Rotterdam 2020 Review: BEASTS CLAWING AT STRAWS, Crime Comedy of Bloody Errors, Voracious Greed

One bag of money ensures a battle royale in a dark crime comedy by Kim Yong-hoon.

Contributor; Slovakia (@martykudlac)
Rotterdam 2020 Review: BEASTS CLAWING AT STRAWS, Crime Comedy of Bloody Errors, Voracious Greed

The emerging Korean writer-director Kim Yong-hoon, formerly an assistant to Jang Jin, bowed in the IFFR´s Tiger competition with his first feature-length outing Beasts Clawing at Straws. The neo-noir caper black comedy is based on Japanese hard-boiled crime novel of the same name written by Sone Keisuke.

Kim Yong-hoon´s entry had the closest to a genre fare in this year's Tiger competition as genre films are usually programmed in the recently revived section Rotterdämmerung. The artistic director Bero Beyer revealed that the borders what still is and what is not a genre film have been blurred to the extent the films with genre aspects are scattered all over the line-up.

The basic set-up Beasts Clawing at Straws consists eight characters, haves and have-nots alike, and one money of bag and the story unfolds as a battle royal of who gets the jackpot. The writer-director opts for a frenetic ride as different motivations to grab the bag are driving the characters which are ultimately trumped by the balooning greed.


The film starts with an unassuming Joong-Man who returns to his Alzheimer´s suffering mother after having gone bankrupt. He is trying to earn his livelihood as a clerk/janitor in a public baths, his submissiveness making him a perfect target for his boss´ rants.

The overall depiction of Joong-Man´s character would be an embodiment of loser, however due to his complicated background, Kim Yong-hoon writes him as the character to root for - a poverty-stricken ordinary boy selflessly taking care of Alzheimer suffering mother - the black horse of the story. However, the black horse remains hidden in the plain sight.

Another contender for the cash prize Tae-Young works a day job at customs while facing a threat from local moneylender with friendly demeanor and sadistic impulses. Tae-Young´s intestines are on the table, figuratively if he fails to cough up the money his girlfriend Yeon-hee borrowed before vanishing into thin air. After that, his intestines will be on the table literally to be enjoyed by the moneylender´s psycho goon.


The colorful cast of unfortunates and miscreants joins Mi-Ran who stands as well on the losing end when it comes to money as she has lost fortune on a stock market and has to prostitute herself in a fancy bar in order to pay up while. Her domestic comfort remains disrupted by her husband's violent blaming and outbursts. It is a pressure cooker situation that is going to blow he steam no less fiercely. Beasts Clawing at Straws enjoys a big roundabout and turnaround of supporting and secondary characters, the story´s universe is richly populated which keeps the body-count(er) busy.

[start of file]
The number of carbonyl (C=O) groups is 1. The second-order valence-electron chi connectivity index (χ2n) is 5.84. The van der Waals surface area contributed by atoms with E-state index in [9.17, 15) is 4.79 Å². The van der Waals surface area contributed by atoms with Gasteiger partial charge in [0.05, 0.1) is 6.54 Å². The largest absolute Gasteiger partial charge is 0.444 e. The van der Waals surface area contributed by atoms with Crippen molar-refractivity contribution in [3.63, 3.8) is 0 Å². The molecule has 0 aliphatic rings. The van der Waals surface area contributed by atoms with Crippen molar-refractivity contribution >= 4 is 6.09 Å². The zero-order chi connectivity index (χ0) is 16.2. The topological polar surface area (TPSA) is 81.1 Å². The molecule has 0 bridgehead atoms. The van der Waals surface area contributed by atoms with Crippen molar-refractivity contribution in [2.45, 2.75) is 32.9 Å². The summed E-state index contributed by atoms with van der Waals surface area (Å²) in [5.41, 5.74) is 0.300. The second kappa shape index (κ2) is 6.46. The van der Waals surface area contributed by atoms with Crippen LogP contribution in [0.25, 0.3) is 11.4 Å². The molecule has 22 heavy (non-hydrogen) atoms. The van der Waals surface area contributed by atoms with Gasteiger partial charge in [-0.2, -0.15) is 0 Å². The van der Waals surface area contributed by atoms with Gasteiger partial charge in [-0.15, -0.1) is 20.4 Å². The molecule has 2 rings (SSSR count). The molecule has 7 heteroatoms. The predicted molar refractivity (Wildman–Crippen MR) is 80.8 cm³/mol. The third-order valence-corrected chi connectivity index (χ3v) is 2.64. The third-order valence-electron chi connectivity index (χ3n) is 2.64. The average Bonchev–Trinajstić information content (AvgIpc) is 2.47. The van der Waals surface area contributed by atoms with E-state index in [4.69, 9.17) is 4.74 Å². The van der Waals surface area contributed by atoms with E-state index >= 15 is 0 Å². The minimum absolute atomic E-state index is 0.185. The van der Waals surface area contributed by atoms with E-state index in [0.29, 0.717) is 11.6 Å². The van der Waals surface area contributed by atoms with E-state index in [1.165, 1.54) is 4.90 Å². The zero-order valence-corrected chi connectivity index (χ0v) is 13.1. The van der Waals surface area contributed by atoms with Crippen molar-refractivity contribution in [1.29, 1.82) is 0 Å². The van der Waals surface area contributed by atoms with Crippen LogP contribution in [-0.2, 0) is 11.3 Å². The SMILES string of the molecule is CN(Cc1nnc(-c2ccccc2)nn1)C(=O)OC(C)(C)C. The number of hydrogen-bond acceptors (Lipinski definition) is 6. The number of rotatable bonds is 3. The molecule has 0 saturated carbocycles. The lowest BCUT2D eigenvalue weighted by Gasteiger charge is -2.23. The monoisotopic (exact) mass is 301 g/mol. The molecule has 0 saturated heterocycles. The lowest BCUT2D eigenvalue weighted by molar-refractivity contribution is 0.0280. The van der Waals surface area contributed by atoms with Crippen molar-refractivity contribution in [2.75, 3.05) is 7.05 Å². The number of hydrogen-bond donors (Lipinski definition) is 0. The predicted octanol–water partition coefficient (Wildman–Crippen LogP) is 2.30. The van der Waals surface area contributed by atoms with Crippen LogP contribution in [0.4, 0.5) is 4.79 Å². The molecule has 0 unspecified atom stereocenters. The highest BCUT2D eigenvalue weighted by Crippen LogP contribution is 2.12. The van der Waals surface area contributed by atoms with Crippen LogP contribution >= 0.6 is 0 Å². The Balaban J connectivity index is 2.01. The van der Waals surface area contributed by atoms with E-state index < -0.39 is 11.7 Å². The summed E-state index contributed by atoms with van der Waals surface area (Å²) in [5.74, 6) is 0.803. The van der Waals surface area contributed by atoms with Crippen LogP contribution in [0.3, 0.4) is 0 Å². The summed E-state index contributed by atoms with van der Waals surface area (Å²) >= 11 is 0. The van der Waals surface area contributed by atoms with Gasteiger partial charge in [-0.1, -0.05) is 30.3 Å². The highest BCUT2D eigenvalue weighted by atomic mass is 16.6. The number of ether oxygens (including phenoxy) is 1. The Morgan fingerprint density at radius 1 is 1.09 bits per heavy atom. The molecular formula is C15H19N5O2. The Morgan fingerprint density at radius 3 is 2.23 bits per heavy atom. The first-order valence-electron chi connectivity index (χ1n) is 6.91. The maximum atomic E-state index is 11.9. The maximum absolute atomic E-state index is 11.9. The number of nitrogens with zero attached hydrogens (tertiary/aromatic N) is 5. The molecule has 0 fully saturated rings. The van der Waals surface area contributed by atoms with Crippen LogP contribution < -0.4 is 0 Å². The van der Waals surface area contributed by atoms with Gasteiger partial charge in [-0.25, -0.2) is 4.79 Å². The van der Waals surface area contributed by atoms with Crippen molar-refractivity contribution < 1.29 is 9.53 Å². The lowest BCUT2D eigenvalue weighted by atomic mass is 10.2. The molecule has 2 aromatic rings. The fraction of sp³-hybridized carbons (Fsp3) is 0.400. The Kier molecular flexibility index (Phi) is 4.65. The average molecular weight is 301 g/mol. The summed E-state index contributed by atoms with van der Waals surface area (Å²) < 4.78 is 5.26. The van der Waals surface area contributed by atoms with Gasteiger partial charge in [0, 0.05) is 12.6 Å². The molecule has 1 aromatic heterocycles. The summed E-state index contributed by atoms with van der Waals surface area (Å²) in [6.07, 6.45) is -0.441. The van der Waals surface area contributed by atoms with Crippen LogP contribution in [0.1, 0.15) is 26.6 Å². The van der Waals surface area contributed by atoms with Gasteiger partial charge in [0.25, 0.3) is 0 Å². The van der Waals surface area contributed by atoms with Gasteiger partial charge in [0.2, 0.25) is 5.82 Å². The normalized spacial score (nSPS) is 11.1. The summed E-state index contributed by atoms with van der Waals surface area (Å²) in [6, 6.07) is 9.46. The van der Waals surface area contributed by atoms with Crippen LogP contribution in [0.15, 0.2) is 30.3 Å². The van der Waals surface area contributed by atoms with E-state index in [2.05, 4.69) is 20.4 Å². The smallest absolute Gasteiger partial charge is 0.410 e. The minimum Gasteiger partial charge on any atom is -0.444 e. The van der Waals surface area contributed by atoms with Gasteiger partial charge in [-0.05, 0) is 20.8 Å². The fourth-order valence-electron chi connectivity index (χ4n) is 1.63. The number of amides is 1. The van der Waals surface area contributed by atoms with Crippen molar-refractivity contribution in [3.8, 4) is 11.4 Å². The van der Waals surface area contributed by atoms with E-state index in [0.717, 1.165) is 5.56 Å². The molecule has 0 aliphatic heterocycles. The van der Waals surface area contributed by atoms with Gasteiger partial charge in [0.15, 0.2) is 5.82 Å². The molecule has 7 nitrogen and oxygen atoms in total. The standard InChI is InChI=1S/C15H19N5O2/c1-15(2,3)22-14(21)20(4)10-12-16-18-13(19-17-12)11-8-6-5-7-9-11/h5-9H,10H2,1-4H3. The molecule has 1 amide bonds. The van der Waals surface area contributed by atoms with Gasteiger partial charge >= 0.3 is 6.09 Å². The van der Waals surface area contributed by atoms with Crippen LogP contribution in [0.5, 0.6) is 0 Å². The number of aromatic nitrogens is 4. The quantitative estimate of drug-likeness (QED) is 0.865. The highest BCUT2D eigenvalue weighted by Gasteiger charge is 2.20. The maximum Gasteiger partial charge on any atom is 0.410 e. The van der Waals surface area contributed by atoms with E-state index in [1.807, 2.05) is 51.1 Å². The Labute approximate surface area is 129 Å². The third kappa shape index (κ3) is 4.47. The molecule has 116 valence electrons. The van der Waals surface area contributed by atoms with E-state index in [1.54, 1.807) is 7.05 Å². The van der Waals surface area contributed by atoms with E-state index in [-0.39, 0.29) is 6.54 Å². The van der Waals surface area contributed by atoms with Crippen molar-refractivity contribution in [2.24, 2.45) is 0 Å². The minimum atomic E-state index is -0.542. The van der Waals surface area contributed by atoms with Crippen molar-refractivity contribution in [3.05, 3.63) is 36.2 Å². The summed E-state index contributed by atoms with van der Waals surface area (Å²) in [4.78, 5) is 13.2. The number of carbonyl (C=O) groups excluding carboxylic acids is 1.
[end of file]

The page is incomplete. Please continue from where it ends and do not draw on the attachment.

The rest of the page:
With as many characters, the complicated plot structure is chopped up into five chapters where episodes of the leading four characters intertwined until the characters start to rumble among each other. The shuffling of episodes and characters´ interactions and moving back and forth on the story´s timeline will earn Yong-hoon´s oeuvre a couple of Pulp Fiction comparisons though the film is a different kind of beast.

As expected, the characters devour one another until the last man standing, the process being as comic as it is bloody, Yong-hoon dropping twists, turns and wild cards. The pendulum swings constantly between action and comedy while having frequently delivering 2-in-1 bundle - rolling violence and humor into a single scene.

The structure of Beasts Clawing at Straws resembles almost a classic comedy design with its formal convention transposed into a crime caper. The longer the film runs, the more it emerges as a basically a comedy of (grisly) errors fueled by greed, and as the tradition goes, in one case by naïveté. The case naturally being the loser type, which develops into a fool archetype though not that much ambivalent as to become the decisive force in the story.


The decisive force of the story lies in hands of women. Subverting the testosterone stereotype of hard-boiled capers, Yong-hoon makes his female characters more interesting than their male counterparts. Especially the second half of the story is dominated by Yeon-hee who turns out to become a power-wielding manipulative vixen.

After she bows from the stage, the real black horse of the film surfaces putting a nice spin and morality capping on the whole bloody affair of theatre of greed. While Joong-Man would have been the morality litmus paper and benchmark in the older canon of storytelling, he is merely a bait, a nice touch even though the spirit of the classical storytelling canon will be preserved.

For a feature debut, Beasts Clawing at Straws is a smooth and stylish first outing for Kim Yong-hoon, the involvement of experienced actors being a huge help including the South Korean superstar Jung Woosung (Asura: The City of Madness, The Good, the Bad and the Weird) or Jeon Do-yeon, Best Actress award-winner at 60th Cannes Film Festival for her role in Secret Sunshine.

Beasts That Cling to the Straw

  • Kim Yong-Hoon
  • Woo-sung Jung
  • Do-yeon Jeon
  • Yuh Jung Youn
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Beast Clawing at StrawsIFFR 2020Rotterdam 2020South Korean cinemaSouth Korean filmKim Yong-HoonWoo-sung JungDo-yeon JeonYuh Jung Youn

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